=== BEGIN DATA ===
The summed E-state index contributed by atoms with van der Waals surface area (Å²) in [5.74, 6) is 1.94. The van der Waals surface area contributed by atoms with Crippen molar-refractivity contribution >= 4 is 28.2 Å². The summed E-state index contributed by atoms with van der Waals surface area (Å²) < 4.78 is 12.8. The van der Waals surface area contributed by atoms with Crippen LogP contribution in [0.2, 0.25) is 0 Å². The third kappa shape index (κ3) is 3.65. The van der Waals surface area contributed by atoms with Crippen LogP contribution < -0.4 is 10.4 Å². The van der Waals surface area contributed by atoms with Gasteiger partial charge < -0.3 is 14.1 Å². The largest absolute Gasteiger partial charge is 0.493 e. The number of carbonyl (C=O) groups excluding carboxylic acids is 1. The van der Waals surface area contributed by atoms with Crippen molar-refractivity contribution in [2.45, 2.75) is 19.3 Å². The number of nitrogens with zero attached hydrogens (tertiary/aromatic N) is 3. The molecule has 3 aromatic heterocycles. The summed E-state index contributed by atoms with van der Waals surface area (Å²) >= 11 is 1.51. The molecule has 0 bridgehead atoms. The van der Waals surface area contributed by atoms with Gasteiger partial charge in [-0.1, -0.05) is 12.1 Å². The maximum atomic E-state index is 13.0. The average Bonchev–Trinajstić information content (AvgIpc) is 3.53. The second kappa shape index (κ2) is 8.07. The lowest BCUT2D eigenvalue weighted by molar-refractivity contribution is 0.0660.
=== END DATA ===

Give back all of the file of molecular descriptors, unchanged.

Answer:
The summed E-state index contributed by atoms with van der Waals surface area (Å²) in [5.74, 6) is 1.94. The van der Waals surface area contributed by atoms with Crippen molar-refractivity contribution >= 4 is 28.2 Å². The summed E-state index contributed by atoms with van der Waals surface area (Å²) < 4.78 is 12.8. The van der Waals surface area contributed by atoms with Crippen LogP contribution in [0.2, 0.25) is 0 Å². The third kappa shape index (κ3) is 3.65. The van der Waals surface area contributed by atoms with Crippen LogP contribution < -0.4 is 10.4 Å². The van der Waals surface area contributed by atoms with Gasteiger partial charge < -0.3 is 14.1 Å². The largest absolute Gasteiger partial charge is 0.493 e. The number of carbonyl (C=O) groups excluding carboxylic acids is 1. The van der Waals surface area contributed by atoms with Crippen molar-refractivity contribution in [2.45, 2.75) is 19.3 Å². The number of nitrogens with zero attached hydrogens (tertiary/aromatic N) is 3. The molecule has 3 aromatic heterocycles. The summed E-state index contributed by atoms with van der Waals surface area (Å²) >= 11 is 1.51. The molecule has 0 bridgehead atoms. The van der Waals surface area contributed by atoms with Gasteiger partial charge in [-0.1, -0.05) is 12.1 Å². The maximum atomic E-state index is 13.0. The average Bonchev–Trinajstić information content (AvgIpc) is 3.53. The second kappa shape index (κ2) is 8.07. The lowest BCUT2D eigenvalue weighted by molar-refractivity contribution is 0.0660.